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In compliant houses every new plumbing component will have an RFID tag. The tag may already be on the component (radiator, towel rack) or may be added by you hydraulic engineer (pipe, PTFE concretion).
At the point of commission, a web-enabled RFID scanner is used to enter location details of the
stopcock nearest the component which is able to turn off the flow of water to that component. This takes the form of a typed instruction "end of the hall, under the third tile from the door" and a GPS reference. The scanner uploads all details to a convenient web-interface.
When you need future plumbing work done, or more likely, something is broken and leaking everywhere, it is now very fast to find the stopcock. Just swipe the point of problem and within seconds the RFID scanner will have downloaded stopcock location information from the web via WLAN, 3G or even SMS,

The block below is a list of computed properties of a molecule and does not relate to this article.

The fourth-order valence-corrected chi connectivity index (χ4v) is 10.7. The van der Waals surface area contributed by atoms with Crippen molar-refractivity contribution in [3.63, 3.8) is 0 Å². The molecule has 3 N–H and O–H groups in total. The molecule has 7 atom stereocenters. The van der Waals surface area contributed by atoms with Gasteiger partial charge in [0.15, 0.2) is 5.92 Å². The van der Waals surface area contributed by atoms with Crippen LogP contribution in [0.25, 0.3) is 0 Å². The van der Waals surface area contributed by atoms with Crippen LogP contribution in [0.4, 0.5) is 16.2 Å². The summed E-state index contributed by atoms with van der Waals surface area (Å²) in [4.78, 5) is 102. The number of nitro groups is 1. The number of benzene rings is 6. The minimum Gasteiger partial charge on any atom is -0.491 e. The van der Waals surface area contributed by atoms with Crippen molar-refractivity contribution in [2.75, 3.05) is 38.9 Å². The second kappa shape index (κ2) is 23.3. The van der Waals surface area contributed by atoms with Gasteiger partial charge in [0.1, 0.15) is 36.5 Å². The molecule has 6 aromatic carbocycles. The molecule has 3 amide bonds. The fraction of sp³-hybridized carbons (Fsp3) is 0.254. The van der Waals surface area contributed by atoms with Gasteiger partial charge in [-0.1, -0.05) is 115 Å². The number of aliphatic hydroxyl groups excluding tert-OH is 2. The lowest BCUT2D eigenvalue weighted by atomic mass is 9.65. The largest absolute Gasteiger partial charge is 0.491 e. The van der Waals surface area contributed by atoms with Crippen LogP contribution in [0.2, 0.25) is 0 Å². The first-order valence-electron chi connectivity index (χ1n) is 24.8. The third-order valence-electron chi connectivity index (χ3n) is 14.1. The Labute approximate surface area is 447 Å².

||The GPS is more useful for larger structures, such as hospitals, hotels and factories. I also thought it would come in handy to help plumbers and the like make sure they are actually pulling up stuff from the right house... and it wasn't some cowboy component 'recycling' job that means the old radiator that kept leaking in one house is now the 'reconditioned' radiator in a new house.